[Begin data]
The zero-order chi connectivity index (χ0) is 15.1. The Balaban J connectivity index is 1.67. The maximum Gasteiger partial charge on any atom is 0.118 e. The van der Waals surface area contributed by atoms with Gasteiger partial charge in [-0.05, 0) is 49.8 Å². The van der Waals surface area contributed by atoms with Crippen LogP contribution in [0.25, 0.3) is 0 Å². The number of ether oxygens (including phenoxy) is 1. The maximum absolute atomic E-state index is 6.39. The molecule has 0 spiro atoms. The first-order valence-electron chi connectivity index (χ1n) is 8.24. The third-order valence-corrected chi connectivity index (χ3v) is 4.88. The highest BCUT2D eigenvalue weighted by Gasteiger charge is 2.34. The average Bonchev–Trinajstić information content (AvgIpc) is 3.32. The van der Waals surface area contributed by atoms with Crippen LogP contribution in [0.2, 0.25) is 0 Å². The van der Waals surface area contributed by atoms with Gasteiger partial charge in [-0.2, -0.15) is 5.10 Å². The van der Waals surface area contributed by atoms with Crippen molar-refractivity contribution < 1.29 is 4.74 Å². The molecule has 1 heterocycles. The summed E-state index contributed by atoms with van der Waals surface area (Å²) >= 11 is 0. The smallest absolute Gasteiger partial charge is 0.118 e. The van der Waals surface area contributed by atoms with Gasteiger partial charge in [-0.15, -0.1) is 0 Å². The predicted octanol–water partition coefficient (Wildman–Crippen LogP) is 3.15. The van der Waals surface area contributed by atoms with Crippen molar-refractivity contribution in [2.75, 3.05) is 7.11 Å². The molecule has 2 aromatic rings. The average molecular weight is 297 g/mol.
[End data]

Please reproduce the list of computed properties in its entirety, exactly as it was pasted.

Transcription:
The zero-order chi connectivity index (χ0) is 15.1. The Balaban J connectivity index is 1.67. The maximum Gasteiger partial charge on any atom is 0.118 e. The van der Waals surface area contributed by atoms with Gasteiger partial charge in [-0.05, 0) is 49.8 Å². The van der Waals surface area contributed by atoms with Crippen LogP contribution in [0.25, 0.3) is 0 Å². The number of ether oxygens (including phenoxy) is 1. The maximum absolute atomic E-state index is 6.39. The molecule has 0 spiro atoms. The first-order valence-electron chi connectivity index (χ1n) is 8.24. The third-order valence-corrected chi connectivity index (χ3v) is 4.88. The highest BCUT2D eigenvalue weighted by Gasteiger charge is 2.34. The average Bonchev–Trinajstić information content (AvgIpc) is 3.32. The van der Waals surface area contributed by atoms with Crippen LogP contribution in [0.2, 0.25) is 0 Å². The van der Waals surface area contributed by atoms with Gasteiger partial charge in [-0.2, -0.15) is 5.10 Å². The van der Waals surface area contributed by atoms with Crippen molar-refractivity contribution < 1.29 is 4.74 Å². The molecule has 1 heterocycles. The summed E-state index contributed by atoms with van der Waals surface area (Å²) >= 11 is 0. The smallest absolute Gasteiger partial charge is 0.118 e. The van der Waals surface area contributed by atoms with Gasteiger partial charge in [-0.15, -0.1) is 0 Å². The predicted octanol–water partition coefficient (Wildman–Crippen LogP) is 3.15. The van der Waals surface area contributed by atoms with Crippen molar-refractivity contribution in [2.75, 3.05) is 7.11 Å². The molecule has 2 aromatic rings. The average molecular weight is 297 g/mol.